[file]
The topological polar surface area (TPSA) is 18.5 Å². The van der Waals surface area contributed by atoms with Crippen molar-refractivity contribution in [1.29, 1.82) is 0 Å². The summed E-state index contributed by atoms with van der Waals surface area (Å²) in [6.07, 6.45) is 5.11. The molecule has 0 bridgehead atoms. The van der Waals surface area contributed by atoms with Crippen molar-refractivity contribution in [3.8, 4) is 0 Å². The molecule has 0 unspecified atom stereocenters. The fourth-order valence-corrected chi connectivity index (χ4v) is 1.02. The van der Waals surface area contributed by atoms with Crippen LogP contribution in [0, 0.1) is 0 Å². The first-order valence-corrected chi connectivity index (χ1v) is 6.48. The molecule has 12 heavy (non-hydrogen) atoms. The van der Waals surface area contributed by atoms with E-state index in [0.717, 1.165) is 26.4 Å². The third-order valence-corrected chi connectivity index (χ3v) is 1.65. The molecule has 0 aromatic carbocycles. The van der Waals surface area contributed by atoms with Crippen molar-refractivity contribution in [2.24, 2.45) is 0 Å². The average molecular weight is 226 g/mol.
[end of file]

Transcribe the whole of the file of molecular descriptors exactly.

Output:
The topological polar surface area (TPSA) is 18.5 Å². The van der Waals surface area contributed by atoms with Crippen molar-refractivity contribution in [1.29, 1.82) is 0 Å². The summed E-state index contributed by atoms with van der Waals surface area (Å²) in [6.07, 6.45) is 5.11. The molecule has 0 bridgehead atoms. The van der Waals surface area contributed by atoms with Crippen molar-refractivity contribution in [3.8, 4) is 0 Å². The molecule has 0 unspecified atom stereocenters. The fourth-order valence-corrected chi connectivity index (χ4v) is 1.02. The van der Waals surface area contributed by atoms with Crippen LogP contribution in [0, 0.1) is 0 Å². The first-order valence-corrected chi connectivity index (χ1v) is 6.48. The molecule has 12 heavy (non-hydrogen) atoms. The van der Waals surface area contributed by atoms with E-state index in [0.717, 1.165) is 26.4 Å². The third-order valence-corrected chi connectivity index (χ3v) is 1.65. The molecule has 0 aromatic carbocycles. The van der Waals surface area contributed by atoms with Crippen molar-refractivity contribution in [2.24, 2.45) is 0 Å². The average molecular weight is 226 g/mol.